Dale Hicks was tired of pulling calves in blizzards, getting stomped by cows, hauling calf sleds in the mud in the middle of the night and losing sleep.
“When you’re calving in the corral in February or March and the cows are in close quarters, all within 20 feet of each other, all skitzy and protective, man, that’s dangerous,” Hicks said.
Crunch time came five years ago for the herd on his farm near Outlook, Sask.: either the 65 cows learned to take care of themselves and their calves or they would all be shipped.
“You can get really beat up by a cow,” he said.
“ My brother got dinged up pretty bad. He was all bruised and black and blue and hobbling around pretty hard here for a while.
“And that’s what really brought us around to thinking, ‘what are we doing here anyway. This ain’t worth dying over. Each day we get a little older and it’s a little harder for bones to heal.’
“Plus, our grain farm was growing in size and we were getting into the seed business. But the damned cows were taking up all our life. We decided that if we’re going to keep those cows, they’d have to learn to be more independent.”
Hicks decided to give the cows one more chance by switching them to a warm-weather spring-calving regime. He timed breeding so all the calves dropped on green growing grass, starting in mid-April. He had previously timed the bulls so calving occurred in February and March.
“But that was back when we were still dragging calves around over the snow banks in February and wading through big pools of piss and poop at the end of March and getting beat up by nasty moms who didn’t want you touching her newborn,” he said.
“We decided to use 100 acres of native prairie pastureland just a quarter mile out the back door here. It’s really hilly. You can slide right down the hills, so it’s way too steep to cultivate.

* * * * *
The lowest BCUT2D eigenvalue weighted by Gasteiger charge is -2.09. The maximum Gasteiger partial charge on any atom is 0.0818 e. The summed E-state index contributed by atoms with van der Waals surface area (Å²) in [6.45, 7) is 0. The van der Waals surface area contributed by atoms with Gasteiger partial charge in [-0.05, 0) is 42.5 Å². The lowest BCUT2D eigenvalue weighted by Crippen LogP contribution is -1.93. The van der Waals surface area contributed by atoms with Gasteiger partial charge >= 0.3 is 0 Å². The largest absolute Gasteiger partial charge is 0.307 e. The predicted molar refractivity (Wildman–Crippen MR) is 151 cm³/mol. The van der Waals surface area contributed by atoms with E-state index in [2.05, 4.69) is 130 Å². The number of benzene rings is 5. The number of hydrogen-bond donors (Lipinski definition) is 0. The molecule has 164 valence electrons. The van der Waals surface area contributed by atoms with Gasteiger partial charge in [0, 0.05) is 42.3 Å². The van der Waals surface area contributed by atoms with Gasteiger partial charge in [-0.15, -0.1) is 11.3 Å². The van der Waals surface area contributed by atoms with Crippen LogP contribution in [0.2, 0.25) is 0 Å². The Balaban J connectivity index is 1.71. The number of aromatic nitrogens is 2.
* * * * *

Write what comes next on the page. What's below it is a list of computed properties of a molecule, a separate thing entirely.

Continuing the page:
“The native pasture isn’t really green yet by mid-April, but we have a couple 30-acre contingent paddocks with meadow brome grass and crested wheat grass, and that stuff greens up early. But actually, if we’ve got any stockpiled native prairie with lots of old dead brown grass, they’d rather go out on that instead of tame pasture.”
Hicks said he has noticed an oddity about calving on hilly native prairie that some other ranchers have commented on over the years. Contrary to what a person might assume, the mothers take their newborn calves around to the north sides of the hills where they nestle down into the brush, even though the warm spring sun is on the south slope.
Researchers in North Dakota have speculated that the predominant spring wind is from the south and it’s often very cold at night. The buck brush provides newborn calves with shelter from those frigid winds.
The bulls go out into the cow herd the first week of July and they stay out with the cows until September.
He said the native prairie where they spend the summer gets pretty ugly by the end of August, so they all come back closer to the yard to graze on hay re-growth, tame pasture and cover crops on cultivated land.
“So now they’ve got 100 acres of green growing grass for calving and they’re happy. The calving goes much easier,” he said.
“Our calf puller is hanging in the shed somewhere. We don’t use it anymore. If we drive around on the quad to check them, there’s plenty of room, so they don’t mind it.
“In five years, we’ve had one loss to coyotes. And we had one premature calf this year. When we used to have losses in the old system, it was calves dropping in a mud puddle. Or you get a blizzard in the middle of March and then find them dead when the snow melts. We don’t have that anymore.”
Hicks said his herd is a mixed bunch of colours, which might have something to do with the hardiness of the calves.
He buys proven breeding cows when selecting replacements and never buys young heifers because he doesn’t like babysitting.
“We’re not cowboys here. We don’t have cowboy boots or big belt buckles or big hats,” he said.
“ We’re just Norwegian farmers trying to raise some beef.”